‘You’re about as far from the stars as you can get.’
Can the best Doctor Who stories be summed up in a question?
Can the fan-collecting gene go too far?
Best moment for Old School Who?
The wonderful intensity of Doctor Who confronting the last surviving member of the race that his people were at war with. He has some fabulous scenes of raving and taunting. They ‘rhyme’ across the years with Tom Baker’s scenes with Michael Wisher’s Davros in ‘Genesis of the Daleks,’ at what might now be seen as the very beginning of the Time War.
Best new thing?
This is Doctor Who played dead seriously. There are no comic turns and almost everyone the Doctor and Rose meet is an absolute conniving shit weasel. The earnestness is perhaps the most prominent new thing here – the decision to tackle the idea of the Daleks head on. What if they were as powerful and ruthless as they were supposed to be? What if they weren’t just a joke?
They’d never have got away with that in the 20th century…
It’s very much a boys-and-guns episode and lots of the surprises and treats are to do with things that the Twenty First Century Dalek can do – pull people’s faces off with its sucker arm, melt bullets in mid-air, drink the internet and fly.
Hurray for Jackie Tyler – best guest moment?
I’m not very keen on any of the guest stars here. The villains are generic SF villains – the crazy billionaire collector and his ruthless blonde secretary who turns the tables at the end. Adam isn’t interesting enough. The attention is clearly, rightly, on the Dalek itself throughout.
The ‘I love me Nan…’ moment
I love the idea of giving the Dalek a hint of Rose’s DNA and contaminating him with her teenagery hormones, rage and self-doubt. His voice drops and he comes to life as an individual. I always loved the stories when the Daleks were outnumbered, up against it, and having to get sneaky and resourceful. My favourite Dalek moment of all is when, drained of firepower, they pretend to be allies to the Doctor in ‘Death to the Daleks’ and are, all the while, testing out machine guns. That twisty psychology of theirs is the best thing about them, and we get some of that here. It’s the most chilling thing about the Daleks – that they can start to remember their humanoid past, and manipulate the emotions of humans. However, the moment that hits the Charlotte Church-ometer for me in this episode is the line: ‘What use are emotions if you can’t save the woman you love?’ It has the subtlety of a voice-over on a blockbuster movie trailer.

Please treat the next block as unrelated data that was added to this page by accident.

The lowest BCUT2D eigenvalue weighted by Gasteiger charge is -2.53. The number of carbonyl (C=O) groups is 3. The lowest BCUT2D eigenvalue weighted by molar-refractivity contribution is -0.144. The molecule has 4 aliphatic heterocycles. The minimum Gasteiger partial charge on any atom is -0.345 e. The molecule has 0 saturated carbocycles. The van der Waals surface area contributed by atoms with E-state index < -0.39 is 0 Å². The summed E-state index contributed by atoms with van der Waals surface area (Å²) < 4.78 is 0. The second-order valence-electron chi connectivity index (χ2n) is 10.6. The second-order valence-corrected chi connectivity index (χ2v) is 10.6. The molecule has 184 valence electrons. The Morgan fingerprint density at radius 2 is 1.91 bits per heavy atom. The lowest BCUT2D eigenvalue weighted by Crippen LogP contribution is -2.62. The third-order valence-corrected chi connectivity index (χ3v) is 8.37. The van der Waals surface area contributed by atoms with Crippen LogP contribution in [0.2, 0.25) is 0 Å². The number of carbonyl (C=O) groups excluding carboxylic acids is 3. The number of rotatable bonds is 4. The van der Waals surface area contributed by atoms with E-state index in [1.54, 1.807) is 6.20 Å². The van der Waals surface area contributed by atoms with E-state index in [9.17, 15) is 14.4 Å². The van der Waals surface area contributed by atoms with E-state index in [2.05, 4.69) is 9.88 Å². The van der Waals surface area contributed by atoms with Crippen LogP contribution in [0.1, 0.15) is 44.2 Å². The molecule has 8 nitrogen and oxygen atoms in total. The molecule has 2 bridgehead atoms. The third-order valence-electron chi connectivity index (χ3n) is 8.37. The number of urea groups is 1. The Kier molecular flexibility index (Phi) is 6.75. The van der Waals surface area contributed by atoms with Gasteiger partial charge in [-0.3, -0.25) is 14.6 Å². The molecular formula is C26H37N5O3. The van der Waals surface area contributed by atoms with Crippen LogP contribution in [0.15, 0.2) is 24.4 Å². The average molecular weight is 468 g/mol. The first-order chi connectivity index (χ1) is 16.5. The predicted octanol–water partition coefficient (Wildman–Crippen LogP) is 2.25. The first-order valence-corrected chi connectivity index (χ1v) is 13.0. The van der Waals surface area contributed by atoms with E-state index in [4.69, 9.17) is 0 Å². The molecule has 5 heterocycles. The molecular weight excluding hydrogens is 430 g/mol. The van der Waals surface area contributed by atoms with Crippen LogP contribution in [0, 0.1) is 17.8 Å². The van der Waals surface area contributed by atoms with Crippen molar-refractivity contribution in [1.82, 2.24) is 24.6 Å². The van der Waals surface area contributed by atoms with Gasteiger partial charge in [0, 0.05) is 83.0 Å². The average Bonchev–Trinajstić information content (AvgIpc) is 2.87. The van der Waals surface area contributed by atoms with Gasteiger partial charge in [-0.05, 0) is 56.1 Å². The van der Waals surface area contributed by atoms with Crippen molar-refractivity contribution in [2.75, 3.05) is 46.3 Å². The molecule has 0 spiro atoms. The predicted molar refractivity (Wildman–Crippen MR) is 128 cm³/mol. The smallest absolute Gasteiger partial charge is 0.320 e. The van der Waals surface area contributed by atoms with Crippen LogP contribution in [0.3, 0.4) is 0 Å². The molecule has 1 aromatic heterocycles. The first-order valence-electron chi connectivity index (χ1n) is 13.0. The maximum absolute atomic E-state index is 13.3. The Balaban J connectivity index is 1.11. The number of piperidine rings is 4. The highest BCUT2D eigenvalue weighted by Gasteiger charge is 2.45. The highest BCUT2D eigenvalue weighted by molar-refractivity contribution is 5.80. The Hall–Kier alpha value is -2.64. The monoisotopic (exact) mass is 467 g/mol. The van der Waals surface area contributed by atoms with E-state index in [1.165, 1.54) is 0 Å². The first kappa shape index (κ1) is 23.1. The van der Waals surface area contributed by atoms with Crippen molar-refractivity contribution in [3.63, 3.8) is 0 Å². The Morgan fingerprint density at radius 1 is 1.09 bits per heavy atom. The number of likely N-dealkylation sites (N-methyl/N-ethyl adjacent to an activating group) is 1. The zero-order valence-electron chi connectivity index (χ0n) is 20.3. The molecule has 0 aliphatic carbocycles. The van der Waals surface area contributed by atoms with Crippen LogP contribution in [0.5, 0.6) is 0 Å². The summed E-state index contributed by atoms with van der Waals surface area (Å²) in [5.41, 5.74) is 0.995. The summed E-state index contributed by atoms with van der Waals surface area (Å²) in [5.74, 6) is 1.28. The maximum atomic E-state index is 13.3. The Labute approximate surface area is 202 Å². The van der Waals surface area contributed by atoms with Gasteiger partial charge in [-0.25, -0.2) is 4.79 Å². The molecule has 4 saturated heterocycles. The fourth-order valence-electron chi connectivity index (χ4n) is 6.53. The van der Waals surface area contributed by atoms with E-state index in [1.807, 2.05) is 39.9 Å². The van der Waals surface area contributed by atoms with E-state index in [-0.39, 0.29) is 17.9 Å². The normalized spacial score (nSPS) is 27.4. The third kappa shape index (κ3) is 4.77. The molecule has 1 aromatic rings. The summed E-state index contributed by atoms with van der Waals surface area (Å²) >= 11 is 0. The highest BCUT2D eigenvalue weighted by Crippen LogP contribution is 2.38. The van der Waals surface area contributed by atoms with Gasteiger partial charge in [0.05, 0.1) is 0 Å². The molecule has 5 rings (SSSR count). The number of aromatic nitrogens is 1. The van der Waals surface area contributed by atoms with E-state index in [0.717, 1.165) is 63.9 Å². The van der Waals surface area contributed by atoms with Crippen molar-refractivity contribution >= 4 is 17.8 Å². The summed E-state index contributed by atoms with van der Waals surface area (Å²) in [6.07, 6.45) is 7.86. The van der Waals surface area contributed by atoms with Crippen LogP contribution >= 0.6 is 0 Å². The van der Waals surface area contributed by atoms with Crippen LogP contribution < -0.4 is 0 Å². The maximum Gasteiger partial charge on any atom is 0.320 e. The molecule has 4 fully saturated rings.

We get more details about the underlying story arc. Here we learn for the first time – as we might have excitedly guessed – that the Time War was fought between the Daleks and the Time Lords. This makes the two opponents here the equally matched final survivors of a conflict neither is proud of. We learn that the Doctor was responsible for the deaths of every Dalek and the destruction of their fleet. And we learn that the Time War story arc really, implicitly, stretches all the way back to 1975 – when the Time Lords decided to interfere with history and sent Tom Baker to nobble Davros.
There’s not a missed beat or a twisted plot point here: everything is smooth and consistent and whipped into perfect mini-blockbuster shape.
Where was I?
I have to admit – I find the Daleks the most juvenile and badly-utilised part of the Doctor Who mythos. I was glad that they were being used in a new way, and we felt the danger and power of just one of the creatures. The whole episode’s saying – if these things were real, they’d be terrifying. We hear it in every line Eccleston says here.
The bits I love less are the boys’ toys aspects – the ‘look, it can fly’ and the Doctor’s getting out the big guns. That, along with the drippy ‘let me feel the sun on my hideously mutated face’ moment, made me feel like the show was pushing things as far as they could go down the lets-do-Aliens / Predator route. It was saying – what if you actually did play Doctor Who as a big, butch SF shooty monsterfest?
Looking back, I can see it was that, but it was also about the bigger story of the Doctor – and how the show allowed him to be crazy here. He chose a great big gun. The show was asking us to consider what he had become, and what might have turned him into this monster? Even when the show’s bringing back the old classics it’s reinventing everything. Even the stuff that looks clichéd is a reinvention.
Singlemost fabulous thing
It has to be that quote at the top. ‘You’re about as far from the stars as you can get.’ The Doctor tells Van Statten – the man who’s spent millions on buying up alien remains and tat, guns and hairdryers – that he’s a dick. He’s used all his resources and brilliance in order not to explore, but to drag the stars down under the ground where he can hoard them and gloat over them. It’s a chilling rebuke to compulsive collectors everywhere.